"Be careful how you interpret the world: It is like that."
- Erich Heller
When you spend time with words as I do, you hope you might one day make up a word or phrase that ends up in the dictionary.
I thought I did it once back in my political reporting days when I referred to a certain former president who had incredibly bad luck in the White House.
I mentioned his "velcro factor," and how everything bad seemed to stick with him. It was a play on a more successful president's well-publicized "teflon factor." A rival with the Atlanta newspaper looked over my shoulder and asked, "Did you make that up?"
I said I guess I did. Unfortunately, like the only presidency of a native Georgian, the phrase failed to catch on.
I thought about all this last week when Merriam-Webster's Collegiate Dictionary, which formally defines words that have taken root in American conversation, came out with its latest version and latest words. "Chick flick" was one. "Bikini wax," another.
"We're looking for words that show up in the contexts that the average adult might encounter," John Morse, Merriam-Webster's president and publisher, told the Associated Press.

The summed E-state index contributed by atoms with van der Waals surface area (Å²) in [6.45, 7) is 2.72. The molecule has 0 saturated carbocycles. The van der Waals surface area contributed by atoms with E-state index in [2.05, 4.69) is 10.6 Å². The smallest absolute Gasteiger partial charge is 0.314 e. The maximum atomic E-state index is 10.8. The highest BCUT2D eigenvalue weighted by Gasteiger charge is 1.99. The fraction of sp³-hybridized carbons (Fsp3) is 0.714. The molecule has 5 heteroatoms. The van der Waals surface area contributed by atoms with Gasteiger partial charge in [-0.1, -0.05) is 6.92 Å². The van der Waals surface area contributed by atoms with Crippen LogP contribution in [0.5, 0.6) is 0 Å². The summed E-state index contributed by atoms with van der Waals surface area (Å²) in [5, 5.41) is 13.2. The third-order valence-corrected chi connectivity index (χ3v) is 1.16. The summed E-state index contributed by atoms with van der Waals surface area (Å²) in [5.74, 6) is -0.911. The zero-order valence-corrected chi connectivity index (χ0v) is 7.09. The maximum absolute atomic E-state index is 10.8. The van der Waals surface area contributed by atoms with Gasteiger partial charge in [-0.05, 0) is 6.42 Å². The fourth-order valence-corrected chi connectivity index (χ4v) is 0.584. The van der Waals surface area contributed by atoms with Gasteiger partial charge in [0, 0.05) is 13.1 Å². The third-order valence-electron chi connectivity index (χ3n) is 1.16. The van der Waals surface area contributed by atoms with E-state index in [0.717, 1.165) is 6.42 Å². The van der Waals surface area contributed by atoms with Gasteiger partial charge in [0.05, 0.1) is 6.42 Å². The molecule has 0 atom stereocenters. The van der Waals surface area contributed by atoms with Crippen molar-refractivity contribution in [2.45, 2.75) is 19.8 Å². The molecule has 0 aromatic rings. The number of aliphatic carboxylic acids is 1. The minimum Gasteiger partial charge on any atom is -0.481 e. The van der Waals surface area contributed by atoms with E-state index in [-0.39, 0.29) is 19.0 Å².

With that in mind, I keep trying attract the interest of Merriam-Webster editors with a variety of new words.
My favorite is "slackluster," a word I once used to describe the efforts of a young former reporter. His work was not only lacking in any form of luster, but he seemed to make a conscious effort not to try very hard - a slacker. Together, they equaled slackluster.
Another was "deja view." I conceived this phenomenon after noticing I often found myself hitting the same rerun episode while TV channel surfing.
"I feel like I've seen this before ..." I thought to myself. And I had. It was "deja view."
My latest handiwork at word-smithing came this weekend when I came up with "nagigator." Surely you know one. This is the person who helps navigate your driving by polite nagging.
"It's quicker if you turn here," he or she might say.
"Can't you get closer to the door?" they might add.
"I think you parked too close to that truck," they suggest.
The great thing about nagigators is they inspire us to think up other words.
I shall leave those to your imagination.
Reach Bill Kirby at (706) 823-3344 or email@example.com.